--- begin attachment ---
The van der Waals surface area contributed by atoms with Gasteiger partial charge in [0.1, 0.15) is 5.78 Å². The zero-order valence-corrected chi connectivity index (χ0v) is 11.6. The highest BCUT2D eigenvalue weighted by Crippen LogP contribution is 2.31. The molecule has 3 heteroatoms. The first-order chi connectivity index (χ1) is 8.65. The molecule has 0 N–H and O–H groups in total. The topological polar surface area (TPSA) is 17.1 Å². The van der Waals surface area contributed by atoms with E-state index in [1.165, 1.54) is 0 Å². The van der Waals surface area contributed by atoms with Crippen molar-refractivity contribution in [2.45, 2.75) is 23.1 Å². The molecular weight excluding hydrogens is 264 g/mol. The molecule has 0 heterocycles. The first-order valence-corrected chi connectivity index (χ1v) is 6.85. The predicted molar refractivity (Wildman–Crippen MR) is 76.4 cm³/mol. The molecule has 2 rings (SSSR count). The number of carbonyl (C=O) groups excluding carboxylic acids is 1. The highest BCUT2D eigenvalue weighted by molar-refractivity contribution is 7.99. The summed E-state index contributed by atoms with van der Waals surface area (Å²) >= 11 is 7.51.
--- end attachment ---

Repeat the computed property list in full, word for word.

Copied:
The van der Waals surface area contributed by atoms with Gasteiger partial charge in [0.1, 0.15) is 5.78 Å². The zero-order valence-corrected chi connectivity index (χ0v) is 11.6. The highest BCUT2D eigenvalue weighted by Crippen LogP contribution is 2.31. The molecule has 3 heteroatoms. The first-order chi connectivity index (χ1) is 8.65. The molecule has 0 N–H and O–H groups in total. The topological polar surface area (TPSA) is 17.1 Å². The van der Waals surface area contributed by atoms with E-state index in [1.165, 1.54) is 0 Å². The van der Waals surface area contributed by atoms with Crippen molar-refractivity contribution in [2.45, 2.75) is 23.1 Å². The molecular weight excluding hydrogens is 264 g/mol. The molecule has 0 heterocycles. The first-order valence-corrected chi connectivity index (χ1v) is 6.85. The predicted molar refractivity (Wildman–Crippen MR) is 76.4 cm³/mol. The molecule has 2 rings (SSSR count). The number of carbonyl (C=O) groups excluding carboxylic acids is 1. The highest BCUT2D eigenvalue weighted by molar-refractivity contribution is 7.99. The summed E-state index contributed by atoms with van der Waals surface area (Å²) >= 11 is 7.51.